Rashad Kokash

Full-stack Web Developer & DevOps Enthusiast

Everything you need to know about wc command in Linux

September 02, 2019

wc stands for word count.

It’s used to count bytes, lines, characters and words in files.

Usage

wc [option]... [file]....

wc command accepts optional list of options and an optional list of files.

If no options where specified, wc will print new line, word and byte counts for the specified files.

Example:

Suppose we have a file called text.txt which contains the following text:

hello world

By passing text.txt to wc we get:

$ wc text.txt
1  2 12 text.txt

which means that we have 1 new line (\n or \n\r), 2 words and 12 bytes in text.txt.

If no files where specified to wc, it will take standard input as its input. You type what you want and then press Ctrl + D twice to end input.

Example:

$ wc
hello, world
my name is Rashad
  2       6      31

We have 2 new lines, 6 words and 31 bytes.

Note that there’s new line (I pressed Enter) after Rashad and then I pressed Ctrl + D.
If I didn’t press Enter wc output would be like 1 6 30.

Options

You could customize wc output by passing it one or more of the following options:

  • -c or --bytes which is used to count byte of input.

If we have a text text.txt file that has the following text:

I love pizza
$ wc -c text.txt
13 text.txt

$ wc --bytes text.txt
13 text.txt
  • -m or --chars which is used to count characters of input.
$ wc -m text.txt
13 text.txt

$ wc --chars text.txt
13 text.txt

There’s no difference between -m and -c if the file contains only ASCII characters because each ASCII character will take only one byte.

But they differ when there’s Unicode characters in the file, some characters might take 2 or 4 bytes.

Read the example below in the summary.

  • -l or --lines which is used to count new lines of input.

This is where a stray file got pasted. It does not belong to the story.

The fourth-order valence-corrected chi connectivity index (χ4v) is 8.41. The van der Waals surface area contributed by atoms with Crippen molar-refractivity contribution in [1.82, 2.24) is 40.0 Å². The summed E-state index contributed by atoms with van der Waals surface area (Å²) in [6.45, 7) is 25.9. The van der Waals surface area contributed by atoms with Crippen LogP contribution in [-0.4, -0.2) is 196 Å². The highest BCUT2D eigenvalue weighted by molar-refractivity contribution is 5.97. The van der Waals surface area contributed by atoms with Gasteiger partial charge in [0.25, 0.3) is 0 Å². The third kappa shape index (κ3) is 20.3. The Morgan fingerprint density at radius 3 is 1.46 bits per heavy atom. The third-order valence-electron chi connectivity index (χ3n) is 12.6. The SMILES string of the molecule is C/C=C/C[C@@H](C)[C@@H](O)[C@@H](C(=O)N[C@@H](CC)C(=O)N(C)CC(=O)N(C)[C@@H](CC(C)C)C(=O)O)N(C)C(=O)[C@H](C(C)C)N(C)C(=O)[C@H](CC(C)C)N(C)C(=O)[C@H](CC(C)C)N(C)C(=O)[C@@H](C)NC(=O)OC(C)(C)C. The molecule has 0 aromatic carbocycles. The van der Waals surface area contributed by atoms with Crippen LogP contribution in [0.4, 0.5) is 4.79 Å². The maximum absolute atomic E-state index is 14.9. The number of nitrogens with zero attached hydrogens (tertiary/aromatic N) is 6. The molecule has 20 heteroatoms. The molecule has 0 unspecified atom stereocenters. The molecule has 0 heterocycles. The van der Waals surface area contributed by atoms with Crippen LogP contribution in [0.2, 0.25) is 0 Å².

If we have a text text.txt file that has the following text:

hello
world
this
is
new
line
$ wc -l text.txt
6 text.txt

$ wc --lines text.txt
6 text.txt
  • -w or --words which is used to count words of input.

If we have a text text.txt file that has the following text:

Wassup ma brothers from other mothers
$ wc -w text.txt
6 text.txt

$ wc --words text.txt
6 text.txt
  • -L or --max-line-length which is used to display the length of longest line in input.

If we have a text text.txt file that has the following text:

123
123456789
12345
$ wc -L text.txt
9 text.txt

$ wc --max-line-length text.txt
9 text.txt

You can pass more than one option like $ wc -lw text.txt or $ wc -l -w text.txt.

You can pass more than one file or a pattern like $ wc file1 file2 or $ wc *.txt.

wc will always print new lines count first, then words then bytes then characters no matter how you order passed options.

Summary

How to count words of a file in Linux?

  • wc -w filename.
  • wc --words filename.

How to count new lines of a file in Linux?

  • wc -l filename.
  • wc --lines filename.

How to count characters of a file in Linux?

  • wc -m filename.
  • wc -chars filename.

How to display longest line length of a file in Linux?

  • $ wc -L filename
  • $ wc --max-line-length filename

What is the difference between -c and -m options of wc in Linux?

What is the difference between bytes count and characters count?

There’s no difference between -m and -c if the file contains only ASCII characters because each ASCII character will take only one byte.

But they differ when there’s Unicode characters in the file, some characters might take 2 or 4 bytes.

For example:

Suppose we have a file text.txt with the content of:

123456789
©¥¢

it has 3 non-ascii characters ©, ¥ and ¢.

$ wc --chars text.txt 
14 text.txt

$ wc --bytes text.txt 
17 text.txt

That means each of the three non-ascii characters took 2 bytes.

14 comes from 9 numbers, 3 non-ascii characters and 2 new lines.

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